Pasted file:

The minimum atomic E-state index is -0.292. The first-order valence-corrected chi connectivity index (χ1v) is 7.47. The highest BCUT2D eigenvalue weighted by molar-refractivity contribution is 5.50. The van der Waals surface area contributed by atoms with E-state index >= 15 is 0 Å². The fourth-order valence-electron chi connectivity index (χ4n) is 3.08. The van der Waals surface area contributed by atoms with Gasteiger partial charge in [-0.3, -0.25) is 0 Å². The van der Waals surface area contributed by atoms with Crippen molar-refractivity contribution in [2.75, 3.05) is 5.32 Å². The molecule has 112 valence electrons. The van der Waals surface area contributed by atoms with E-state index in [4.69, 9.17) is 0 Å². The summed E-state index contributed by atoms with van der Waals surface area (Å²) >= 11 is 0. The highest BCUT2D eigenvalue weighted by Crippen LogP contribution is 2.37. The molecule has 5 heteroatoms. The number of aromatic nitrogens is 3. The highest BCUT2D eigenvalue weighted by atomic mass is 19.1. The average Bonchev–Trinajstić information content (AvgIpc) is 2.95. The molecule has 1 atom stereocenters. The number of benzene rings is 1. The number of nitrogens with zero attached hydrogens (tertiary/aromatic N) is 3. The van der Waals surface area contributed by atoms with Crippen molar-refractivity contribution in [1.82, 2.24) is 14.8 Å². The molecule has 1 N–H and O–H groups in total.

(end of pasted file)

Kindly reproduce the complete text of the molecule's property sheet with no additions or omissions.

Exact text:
The minimum atomic E-state index is -0.292. The first-order valence-corrected chi connectivity index (χ1v) is 7.47. The highest BCUT2D eigenvalue weighted by molar-refractivity contribution is 5.50. The van der Waals surface area contributed by atoms with E-state index >= 15 is 0 Å². The fourth-order valence-electron chi connectivity index (χ4n) is 3.08. The van der Waals surface area contributed by atoms with Gasteiger partial charge in [-0.3, -0.25) is 0 Å². The van der Waals surface area contributed by atoms with Crippen molar-refractivity contribution in [2.75, 3.05) is 5.32 Å². The molecule has 112 valence electrons. The van der Waals surface area contributed by atoms with E-state index in [4.69, 9.17) is 0 Å². The summed E-state index contributed by atoms with van der Waals surface area (Å²) >= 11 is 0. The highest BCUT2D eigenvalue weighted by Crippen LogP contribution is 2.37. The molecule has 5 heteroatoms. The number of aromatic nitrogens is 3. The highest BCUT2D eigenvalue weighted by atomic mass is 19.1. The average Bonchev–Trinajstić information content (AvgIpc) is 2.95. The molecule has 1 atom stereocenters. The number of benzene rings is 1. The number of nitrogens with zero attached hydrogens (tertiary/aromatic N) is 3. The van der Waals surface area contributed by atoms with Crippen molar-refractivity contribution in [1.82, 2.24) is 14.8 Å². The molecule has 1 N–H and O–H groups in total.